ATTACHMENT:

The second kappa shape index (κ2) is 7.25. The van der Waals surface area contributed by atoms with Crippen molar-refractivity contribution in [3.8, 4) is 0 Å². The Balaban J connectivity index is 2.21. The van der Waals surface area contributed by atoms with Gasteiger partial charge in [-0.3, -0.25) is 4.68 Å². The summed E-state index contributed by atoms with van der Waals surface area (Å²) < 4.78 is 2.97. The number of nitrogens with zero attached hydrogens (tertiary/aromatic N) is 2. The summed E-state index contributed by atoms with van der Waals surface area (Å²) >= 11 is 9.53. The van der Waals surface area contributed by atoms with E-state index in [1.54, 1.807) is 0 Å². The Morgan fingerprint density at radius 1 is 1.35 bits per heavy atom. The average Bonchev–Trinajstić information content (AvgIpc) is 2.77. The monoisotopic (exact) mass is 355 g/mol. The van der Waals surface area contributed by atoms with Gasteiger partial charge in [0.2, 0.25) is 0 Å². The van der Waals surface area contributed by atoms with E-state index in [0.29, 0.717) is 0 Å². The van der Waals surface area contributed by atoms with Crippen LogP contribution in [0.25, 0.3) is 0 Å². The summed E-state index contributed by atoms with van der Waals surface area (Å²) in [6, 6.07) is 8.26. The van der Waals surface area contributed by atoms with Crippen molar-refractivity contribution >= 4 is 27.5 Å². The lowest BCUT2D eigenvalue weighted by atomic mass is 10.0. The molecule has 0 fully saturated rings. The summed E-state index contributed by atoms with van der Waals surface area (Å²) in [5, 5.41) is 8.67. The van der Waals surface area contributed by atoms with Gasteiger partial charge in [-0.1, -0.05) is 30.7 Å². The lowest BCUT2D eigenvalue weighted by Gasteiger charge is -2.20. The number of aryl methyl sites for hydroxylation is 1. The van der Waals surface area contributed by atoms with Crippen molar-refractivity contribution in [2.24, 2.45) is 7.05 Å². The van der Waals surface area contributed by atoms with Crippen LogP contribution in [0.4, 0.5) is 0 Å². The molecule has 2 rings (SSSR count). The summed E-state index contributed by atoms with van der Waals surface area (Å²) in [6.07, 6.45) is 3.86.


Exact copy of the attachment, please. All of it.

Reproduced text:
The second kappa shape index (κ2) is 7.25. The van der Waals surface area contributed by atoms with Crippen molar-refractivity contribution in [3.8, 4) is 0 Å². The Balaban J connectivity index is 2.21. The van der Waals surface area contributed by atoms with Gasteiger partial charge in [-0.3, -0.25) is 4.68 Å². The summed E-state index contributed by atoms with van der Waals surface area (Å²) < 4.78 is 2.97. The number of nitrogens with zero attached hydrogens (tertiary/aromatic N) is 2. The summed E-state index contributed by atoms with van der Waals surface area (Å²) >= 11 is 9.53. The van der Waals surface area contributed by atoms with E-state index in [1.54, 1.807) is 0 Å². The Morgan fingerprint density at radius 1 is 1.35 bits per heavy atom. The average Bonchev–Trinajstić information content (AvgIpc) is 2.77. The monoisotopic (exact) mass is 355 g/mol. The van der Waals surface area contributed by atoms with Gasteiger partial charge in [0.2, 0.25) is 0 Å². The van der Waals surface area contributed by atoms with E-state index in [0.29, 0.717) is 0 Å². The van der Waals surface area contributed by atoms with Crippen LogP contribution in [0.25, 0.3) is 0 Å². The summed E-state index contributed by atoms with van der Waals surface area (Å²) in [6, 6.07) is 8.26. The van der Waals surface area contributed by atoms with Crippen molar-refractivity contribution >= 4 is 27.5 Å². The lowest BCUT2D eigenvalue weighted by atomic mass is 10.0. The molecule has 0 fully saturated rings. The summed E-state index contributed by atoms with van der Waals surface area (Å²) in [5, 5.41) is 8.67. The van der Waals surface area contributed by atoms with Gasteiger partial charge in [-0.1, -0.05) is 30.7 Å². The lowest BCUT2D eigenvalue weighted by Gasteiger charge is -2.20. The number of aryl methyl sites for hydroxylation is 1. The van der Waals surface area contributed by atoms with Crippen molar-refractivity contribution in [2.24, 2.45) is 7.05 Å². The van der Waals surface area contributed by atoms with Crippen LogP contribution in [0.4, 0.5) is 0 Å². The molecule has 2 rings (SSSR count). The summed E-state index contributed by atoms with van der Waals surface area (Å²) in [6.07, 6.45) is 3.86.